Fourth, between the DSA and the D2SA techniques, the D2SA outperforms the DSA for the binary (b=1) and quaternary (b=2) signaling cases.
Fifth, according to the preferred embodiment since the simple noncoherent delay-locked loop (DLL) illustrated in
Sixth, since the D2SA technique based on the state estimation is applied for the discrimination and synchronization for the sequences in the next-generation DS/CDMA system for the code acquisition, it can more rapidly acquire the sequences to be synchronized in the DS/CDMA system using a plurality of long-period sequences using a more simplified hardware construction.
Seventh, by using the DPSK modulation for the state sample conveyance for the main SRG, only one correlator is required for the igniter sequence acquisition irrespective of the number b of the state samples which are simultaneously sampled in the SRG generating the long-period PN sequences. Specifically, since the preferred embodiment uses only one correlator for the code acquisition, the implementation of a circuit for code tracking performed after the code acquisition can be greatly simplified. The system complexity and the system performance for the acquisition time can be improved using the DPSK modulation scheme instead of the orthogonal modulation scheme as the means for conveying the state symbols.
Eighth, though the channel estimation using the pilot signal conveyed by the state sample is generally impossible since the transmitter uses the DPSK modulation and the receiver cannot recognize the initial phase information for the DPSK modulation of the transmitter, the preferred embodiment uses the data constellation pre-rotation technique to solve the time-advance phase discrepancy, and thus the coherent detection of data conveyed through the traffic channel is possible.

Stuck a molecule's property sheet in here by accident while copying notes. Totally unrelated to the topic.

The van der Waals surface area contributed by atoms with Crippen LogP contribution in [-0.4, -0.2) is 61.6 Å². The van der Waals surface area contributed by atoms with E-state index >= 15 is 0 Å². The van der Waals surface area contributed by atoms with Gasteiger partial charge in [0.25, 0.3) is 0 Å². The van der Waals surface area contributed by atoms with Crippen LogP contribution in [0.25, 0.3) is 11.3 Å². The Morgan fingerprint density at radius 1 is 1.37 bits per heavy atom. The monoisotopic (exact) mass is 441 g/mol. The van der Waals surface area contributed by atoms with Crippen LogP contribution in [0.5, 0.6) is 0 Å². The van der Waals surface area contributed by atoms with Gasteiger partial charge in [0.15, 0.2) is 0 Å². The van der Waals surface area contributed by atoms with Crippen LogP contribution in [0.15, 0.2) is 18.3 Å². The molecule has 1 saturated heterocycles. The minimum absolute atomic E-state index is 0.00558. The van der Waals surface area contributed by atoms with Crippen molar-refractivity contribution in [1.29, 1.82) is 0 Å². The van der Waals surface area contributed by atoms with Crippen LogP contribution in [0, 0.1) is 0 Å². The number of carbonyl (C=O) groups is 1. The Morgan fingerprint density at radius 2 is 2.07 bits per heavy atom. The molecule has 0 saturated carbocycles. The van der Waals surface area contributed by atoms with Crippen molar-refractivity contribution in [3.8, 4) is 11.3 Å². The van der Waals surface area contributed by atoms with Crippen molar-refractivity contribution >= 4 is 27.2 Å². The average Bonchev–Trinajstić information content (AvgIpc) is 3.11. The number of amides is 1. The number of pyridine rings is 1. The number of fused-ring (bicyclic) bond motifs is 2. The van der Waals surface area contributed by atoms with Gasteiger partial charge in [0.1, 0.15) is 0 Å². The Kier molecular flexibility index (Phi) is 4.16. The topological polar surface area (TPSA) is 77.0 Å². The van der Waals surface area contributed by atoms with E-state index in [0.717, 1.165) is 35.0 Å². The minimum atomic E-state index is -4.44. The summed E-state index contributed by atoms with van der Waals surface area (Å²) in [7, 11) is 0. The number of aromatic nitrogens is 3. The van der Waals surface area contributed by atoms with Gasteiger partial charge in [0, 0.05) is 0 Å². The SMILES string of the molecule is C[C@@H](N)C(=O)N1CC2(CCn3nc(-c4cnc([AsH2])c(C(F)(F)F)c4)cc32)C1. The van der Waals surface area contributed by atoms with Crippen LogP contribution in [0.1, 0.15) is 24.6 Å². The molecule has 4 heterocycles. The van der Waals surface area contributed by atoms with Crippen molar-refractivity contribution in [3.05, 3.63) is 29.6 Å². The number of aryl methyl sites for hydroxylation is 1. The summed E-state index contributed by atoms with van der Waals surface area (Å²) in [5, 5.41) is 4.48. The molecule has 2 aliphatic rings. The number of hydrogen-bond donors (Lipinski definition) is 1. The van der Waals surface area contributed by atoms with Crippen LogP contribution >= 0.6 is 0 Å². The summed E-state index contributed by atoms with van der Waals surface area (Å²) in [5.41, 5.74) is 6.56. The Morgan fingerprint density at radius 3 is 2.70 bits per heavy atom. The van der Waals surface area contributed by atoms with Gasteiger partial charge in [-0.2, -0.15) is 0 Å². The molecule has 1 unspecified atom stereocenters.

The foregoing embodiments and advantages are merely exemplary and are not to be construed as limiting the present invention. The present teaching can be readily applied to other types of apparatuses. The description of the present invention is intended to be illustrative, and not to limit the scope of the claims. Many alternatives, modifications, and variations will be apparent to those skilled in the art. In the claims, means-plus-function clauses are intended to cover the structures described herein as performing the recited function and not only structural equivalents but also equivalent structures.
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|U.S. Classification||375/146, 375/E01.003, 375/147, 375/141|
|International Classification||H04B1/7075, H04L27/00|
|Cooperative Classification||H04B1/7075, H04B2201/70702|
|Dec 18, 2000||AS||Assignment|
Owner name: LG ELECTRONICS, INC., KOREA, REPUBLIC OF
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Effective date: 20001218